You know that feeling when someone explains something so simply it seems like common sense. You think to yourself "That's so obvious." and then two seconds later "Hang on a minute. Why I have not been thinking that for the past 10 years then?". That humbling feeling, it tapped me on the shoulder as I was reading Hooked a couple of weeks ago.
Prior to reading Hooked, I'd thought of products as tools and services, providing capabilities enabling people to achieve their goals. Sounds kinda obvious, right? Yet, as soon as I started reading Hooked, I realised this was a naive, shallow, and incomplete view of products.
Why do we use tools? Ok Yes, they help us to achieve a goal, but what happens when we don't have tools or they haven't been invented yet? We have to behave in a different way. Before GPS systems you had to take maps on your long trips, and still you'd end up completely lost in some country lane with your mum and dad arguing over which one of them was the idiot who couldn't read a map.
The Hook Model
Nir Eyal has analysed exactly how products change behaviour. He's observed and catalogued repeating patterns consistent across many products. He proposes a four stage model of behaviour change we go through as humans using products. He calls it The Hook Model.
Our behaviours need a trigger, proposes Nir. When something happens, we want users to remember about our product and to use it in that situation. That's why we get notifications on our phones. Just a few days ago, for example, I got a WhatsApp notification reminding me to use WhatsApp to see a message someone had sent me.
The message flashed up on my screen as a colleague was complimenting the cleanliness of my code; "Nick - please stop leaving your underpants on the kitchen floor". (That definitely triggered me to stop leaving my underpants on the kitchen floor. They were clean ones that had fallen out of the basket as I had emptied the washing machine).
External triggers, they are so boring, though. Nir argues internal triggers are the most powerful, representing significant behaviour change that hooks users to the most engaging products. Users don't even need an external trigger, they instinctively think to use our products. Nir uses the example of twitter - when people are bored, their instinct is to check twitter. Now I can't say I agree with that one. I'm far too professional and committed to my job **hurriedly deletes twitter account to destroy the evidence**.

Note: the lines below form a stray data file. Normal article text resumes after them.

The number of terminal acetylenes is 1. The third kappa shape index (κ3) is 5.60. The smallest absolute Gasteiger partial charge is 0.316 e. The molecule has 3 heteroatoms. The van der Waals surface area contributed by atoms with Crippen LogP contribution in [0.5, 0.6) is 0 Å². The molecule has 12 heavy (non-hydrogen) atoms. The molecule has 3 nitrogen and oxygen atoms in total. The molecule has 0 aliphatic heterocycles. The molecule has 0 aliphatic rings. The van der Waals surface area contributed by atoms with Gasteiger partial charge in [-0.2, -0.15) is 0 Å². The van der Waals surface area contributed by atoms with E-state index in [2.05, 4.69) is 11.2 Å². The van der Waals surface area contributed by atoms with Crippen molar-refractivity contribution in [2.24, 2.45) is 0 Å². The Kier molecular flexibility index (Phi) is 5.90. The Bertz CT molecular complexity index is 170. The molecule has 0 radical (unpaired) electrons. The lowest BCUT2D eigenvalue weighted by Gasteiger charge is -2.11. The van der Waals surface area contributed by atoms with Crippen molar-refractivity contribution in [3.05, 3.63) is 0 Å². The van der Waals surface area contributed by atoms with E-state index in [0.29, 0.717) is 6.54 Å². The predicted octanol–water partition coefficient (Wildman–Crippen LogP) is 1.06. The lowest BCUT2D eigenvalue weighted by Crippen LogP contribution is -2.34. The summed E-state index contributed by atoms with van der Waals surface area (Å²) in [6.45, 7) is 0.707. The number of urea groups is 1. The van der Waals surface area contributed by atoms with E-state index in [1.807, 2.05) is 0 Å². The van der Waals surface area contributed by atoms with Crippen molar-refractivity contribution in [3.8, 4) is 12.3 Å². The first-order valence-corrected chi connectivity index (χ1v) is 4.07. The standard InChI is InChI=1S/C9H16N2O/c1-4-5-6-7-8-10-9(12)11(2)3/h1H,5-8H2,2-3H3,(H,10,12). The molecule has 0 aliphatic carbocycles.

This insight about creating instincts. It sounds obvious, yet that's not how I previously thought about products. I didn't think "How can I create products that plant internal triggers in people's minds", but now I most certainly do. What a massive revelation. Every time I observer products now, I am fully tuned into analysing how they change behaviour. What is seen cannot be unseen (unless you can implant a different trigger of course).
The other 3 stages of the hooked model are action, variable reward, and investment. Some of the suggestions are obvious; you'll recognise them as common knowledge. For example, investment explains the more capital we build up in the product, the less likely we are to leave "I've got all these Stack Overflow points, I can't quit now".
I'm not going to spoil the surprise and explain them in more detail, but even though some of the concepts are obvious, the insights generated by Nir as he analyses each stage in detail and integrates them cohesively into The Hook Model are astonishing and remarkable.